programming / protocol question about client-side caching
cbuxton at menandmice.com
Mon Jun 16 16:57:55 UTC 2008
On Jun 15, 2008, at 11:39 PM, Michael B Allen wrote:
> I'm not sure where to ask generic protocol questions (is c.p.d dead?)
> so please redirect me if necessary.
> I have an HTTP server module that does a lot of DNS SRV and A lookups
> for kerberos, ldap, etc. I have my own DNS client library to which I
> am currently adding a cache. However, I don't recall ever seeing a DNS
> client cache query results so I have to wonder if there's a reason.
> Is there any reason why a DNS client should *not* cache query results?
> Also, my cache can "round-robin" entries for a given name to emulate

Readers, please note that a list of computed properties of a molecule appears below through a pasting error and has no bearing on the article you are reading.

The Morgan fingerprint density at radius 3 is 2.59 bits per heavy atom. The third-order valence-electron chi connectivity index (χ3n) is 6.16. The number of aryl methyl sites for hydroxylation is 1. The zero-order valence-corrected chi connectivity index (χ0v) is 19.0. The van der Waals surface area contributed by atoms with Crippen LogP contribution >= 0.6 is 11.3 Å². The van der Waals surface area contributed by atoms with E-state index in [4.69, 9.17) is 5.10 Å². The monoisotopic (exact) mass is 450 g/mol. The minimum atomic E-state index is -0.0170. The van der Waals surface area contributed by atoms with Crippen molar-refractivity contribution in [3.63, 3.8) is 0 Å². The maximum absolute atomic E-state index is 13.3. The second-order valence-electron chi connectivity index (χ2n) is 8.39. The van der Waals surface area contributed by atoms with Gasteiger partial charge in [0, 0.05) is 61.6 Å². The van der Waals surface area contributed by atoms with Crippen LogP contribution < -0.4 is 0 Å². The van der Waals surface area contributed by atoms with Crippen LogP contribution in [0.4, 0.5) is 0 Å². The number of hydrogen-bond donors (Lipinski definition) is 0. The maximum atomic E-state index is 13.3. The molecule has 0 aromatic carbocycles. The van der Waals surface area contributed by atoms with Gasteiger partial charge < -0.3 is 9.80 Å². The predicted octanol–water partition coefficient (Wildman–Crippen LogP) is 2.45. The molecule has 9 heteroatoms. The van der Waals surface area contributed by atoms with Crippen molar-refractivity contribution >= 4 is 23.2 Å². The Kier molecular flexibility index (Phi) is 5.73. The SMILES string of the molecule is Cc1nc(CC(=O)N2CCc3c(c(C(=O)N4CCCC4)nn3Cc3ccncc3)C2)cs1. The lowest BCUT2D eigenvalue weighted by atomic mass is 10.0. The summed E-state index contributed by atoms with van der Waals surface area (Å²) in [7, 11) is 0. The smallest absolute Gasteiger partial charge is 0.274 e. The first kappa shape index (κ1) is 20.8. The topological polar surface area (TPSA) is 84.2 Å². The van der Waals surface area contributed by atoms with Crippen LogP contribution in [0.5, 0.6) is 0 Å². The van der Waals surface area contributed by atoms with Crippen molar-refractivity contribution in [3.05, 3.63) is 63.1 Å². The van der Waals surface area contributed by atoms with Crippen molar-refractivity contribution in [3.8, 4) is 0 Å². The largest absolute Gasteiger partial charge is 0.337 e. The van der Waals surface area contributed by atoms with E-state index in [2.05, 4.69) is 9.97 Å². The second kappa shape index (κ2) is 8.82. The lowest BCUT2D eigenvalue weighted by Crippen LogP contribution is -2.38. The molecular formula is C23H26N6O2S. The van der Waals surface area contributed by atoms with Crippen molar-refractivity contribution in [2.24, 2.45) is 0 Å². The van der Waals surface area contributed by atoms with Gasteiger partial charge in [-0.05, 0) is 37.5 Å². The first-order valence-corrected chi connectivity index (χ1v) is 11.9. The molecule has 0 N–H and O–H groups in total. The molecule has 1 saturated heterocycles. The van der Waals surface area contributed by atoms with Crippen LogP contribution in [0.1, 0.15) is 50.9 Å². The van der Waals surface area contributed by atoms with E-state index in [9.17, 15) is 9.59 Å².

> the behavior of a DNS server. But it's not smart enough to know if the
> server from which it retrieved the entries uses round-robin behavior
> or not. Is there any reason why a DNS client cache should *not*
> round-robin entries?
Most stub resolvers now do include a cache.
- Windows has its DNS Client Service.
- Mac OS X has used lookupd, and now uses DirectoryService.
- Some Unix-like OS's use nscd, the Name Service Caching Daemon.
- Others use BIND 9's lwresd.
Just be sure that your cache mechanism honors TTL's, other than
possibly applying a reasonable minimum and maximum.
There is no reason you should not use either round-robin or randomized
order, or any other ordering you like. This is the default behavior of
BIND and probably of several other implementations. There is no way
for the resolver to tell if the responding server is applying RRSet
Men & Mice
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